We also attended a seminar which provided us with guidance on how to research the history of buildings in Scotland, with a specific focus on local history and housing. HES have a number of diverse resources available on architectural history, including preservation registers, publications, building surveys and inventories, aerial photographs of Scotland from several time periods, as well as 18th and 19th-century etchings, drawings and paintings of residential buildings and estates. After the workshops, we were given a tour of HES’ archive and library, which gave us an opportunity to see some of these materials in person.

Archive Images of Wester Hailes courtesy of Prospect's Facebook page.

In the afternoon, we travelled to Wester Hailes together to visit Our Place in Time’s archive. Our Place in Time has not only collaborated with HES, but a variety of community organisations in Wester Hailes and West Edinburgh, as well as other institutions within the wider Edinburgh community. One of these community organisations is Prospect, a community housing information service which houses Our Place in Time’s archive. When we arrived at Prospect, we were given a presentation introducing the Our Place in Time project. We learnt that in the process of recording the history of Wester Hailes, the project ensures that all Wester Hailes residents, past and present, can contribute to the documentation of their history. The information gained by this project also hopes to help plan for, and secure, future opportunities for the Wester Hailes area and community. In order to ensure this, Prospect have created a blog entirely dedicated to the project which includes articles, images of archive materials, community maps and a timeline of Wester Hailes’ history. In addition, Our Place in Time also provides online access to their archive materials through their own website and very popular Facebook page ‘A Wester Hailes Story’.

Archive Images of Wester Hailes courtesy of Prospect's Facebook page.

The archive material I most enjoyed exploring at Prospect was the ‘Sentinel’ collection. The Sentinel was a community newspaper which ran in the Wester Hailes area from the late 1970s through to the year 2000. The Sentinel provided a voice for the community, both within Wester Hailes and out to the rest of Edinburgh city. The Sentinel archive is now fully digitised, broadening its reach to a global community. After the digitisation project was launched online, local social media activity led to a relaunch of the newspaper as a digital news service. Citizen journalists around Wester Hailes collect stories on smart phones and tablets and upload them to the relaunched Sentinel.

Archive Images of Wester Hailes courtesy of Prospect's Facebook page.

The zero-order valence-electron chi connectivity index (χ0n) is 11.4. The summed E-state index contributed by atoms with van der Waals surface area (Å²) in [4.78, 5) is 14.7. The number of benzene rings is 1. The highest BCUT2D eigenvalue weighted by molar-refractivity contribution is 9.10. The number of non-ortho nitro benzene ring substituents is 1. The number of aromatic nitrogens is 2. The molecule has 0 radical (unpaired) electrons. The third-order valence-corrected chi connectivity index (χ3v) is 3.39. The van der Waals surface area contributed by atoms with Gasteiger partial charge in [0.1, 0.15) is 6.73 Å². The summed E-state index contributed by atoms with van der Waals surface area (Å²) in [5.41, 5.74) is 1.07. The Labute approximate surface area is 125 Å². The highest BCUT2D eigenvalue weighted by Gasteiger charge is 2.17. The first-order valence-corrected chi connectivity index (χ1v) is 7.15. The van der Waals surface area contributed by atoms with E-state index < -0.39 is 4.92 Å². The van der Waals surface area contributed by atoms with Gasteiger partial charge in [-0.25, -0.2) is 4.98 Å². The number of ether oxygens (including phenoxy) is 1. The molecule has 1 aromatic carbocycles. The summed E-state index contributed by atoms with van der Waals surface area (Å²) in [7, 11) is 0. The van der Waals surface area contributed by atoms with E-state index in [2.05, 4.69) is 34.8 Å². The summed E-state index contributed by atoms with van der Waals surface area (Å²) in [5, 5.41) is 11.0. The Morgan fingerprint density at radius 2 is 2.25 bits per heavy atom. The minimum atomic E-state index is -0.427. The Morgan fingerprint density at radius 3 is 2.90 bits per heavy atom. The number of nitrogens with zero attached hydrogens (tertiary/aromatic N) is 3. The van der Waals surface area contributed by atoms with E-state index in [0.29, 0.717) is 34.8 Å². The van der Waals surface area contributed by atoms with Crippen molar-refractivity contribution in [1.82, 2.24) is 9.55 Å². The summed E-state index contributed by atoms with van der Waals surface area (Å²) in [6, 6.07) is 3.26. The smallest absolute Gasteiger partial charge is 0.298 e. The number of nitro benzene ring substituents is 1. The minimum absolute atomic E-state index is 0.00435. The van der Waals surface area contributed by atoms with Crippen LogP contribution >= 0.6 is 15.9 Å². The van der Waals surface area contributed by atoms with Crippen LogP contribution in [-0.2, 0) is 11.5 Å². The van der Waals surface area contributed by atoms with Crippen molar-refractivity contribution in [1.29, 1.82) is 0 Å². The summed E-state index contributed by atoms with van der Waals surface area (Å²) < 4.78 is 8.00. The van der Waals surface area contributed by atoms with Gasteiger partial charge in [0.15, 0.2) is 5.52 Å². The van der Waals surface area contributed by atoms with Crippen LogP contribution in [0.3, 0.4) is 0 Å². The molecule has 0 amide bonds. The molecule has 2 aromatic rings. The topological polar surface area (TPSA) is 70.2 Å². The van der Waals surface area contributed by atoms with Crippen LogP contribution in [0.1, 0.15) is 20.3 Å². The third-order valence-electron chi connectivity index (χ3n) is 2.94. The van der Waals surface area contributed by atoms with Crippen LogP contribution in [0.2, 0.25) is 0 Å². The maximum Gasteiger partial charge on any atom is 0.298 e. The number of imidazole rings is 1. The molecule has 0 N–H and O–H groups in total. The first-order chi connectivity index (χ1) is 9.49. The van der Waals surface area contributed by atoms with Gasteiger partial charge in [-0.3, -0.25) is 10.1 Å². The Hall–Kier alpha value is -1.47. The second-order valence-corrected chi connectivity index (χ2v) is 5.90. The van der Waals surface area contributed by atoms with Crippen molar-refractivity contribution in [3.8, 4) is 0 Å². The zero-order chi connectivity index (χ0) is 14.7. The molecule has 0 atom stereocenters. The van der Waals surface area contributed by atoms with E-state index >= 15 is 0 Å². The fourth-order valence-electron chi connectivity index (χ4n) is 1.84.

We ended the day with a social history walk around Wester Hailes, which was led by Eoghan Howard, one of the partners of the Our Place in Time project, and a Wester Hailes resident. The walk demonstrated the area’s history, the history of post-war housing in Wester Hailes tower blocks, and the narrative of Wester Hailes as told in the Sentinel.

My favourite site that we visited on the walk had to be the totem pole next to Union Canal. It was installed in December 2012 and is a symbolic “ladder to the clouds” which represents all the information about Wester Hailes which is now in the digital “cloud” online. The pole includes 5 quick-response (QR) codes which, when scanned with a smart phone, links passers-by with all the online resources about Wester Hailes made available through the Our Place in Time project. The pole was designed by local people who decided what images represented Wester Hailes, and the carving of the designs was also done by the local community through a series of workshops organised by community-led arts charity and social enterprise WHALE Arts Agency. You can watch the ceremony in which the totem pole was raised online

A picture we took by the totem pole courtesy of Prospect's Twitter account.

Friday, 4 November 2016

Mass Miniature Radiography

On return from maternity leave, Project Cataloguing Archivist, Clair Millar, gives us an insight into joining the RVHvsTB project.

In what has seemed like a very quick year, I am very pleased to be back working on LHSA’s Wellcome Trust funded projects. I am now working on our RVHvTB case note project, with fellow Cataloguing Archivists Becky and Aline. I will be working to complete cataloguing of the third part of the collection, LHB41/CC3 Regional Hospital Board National X-Ray Campaign case files’. This series relates to the Edinburgh X-ray Campaign of 1958, a collaboration between the Department of Health for Scotland, the Regional Hospital Board, the Edinburgh Corporation (now Council) and the residents of Edinburgh.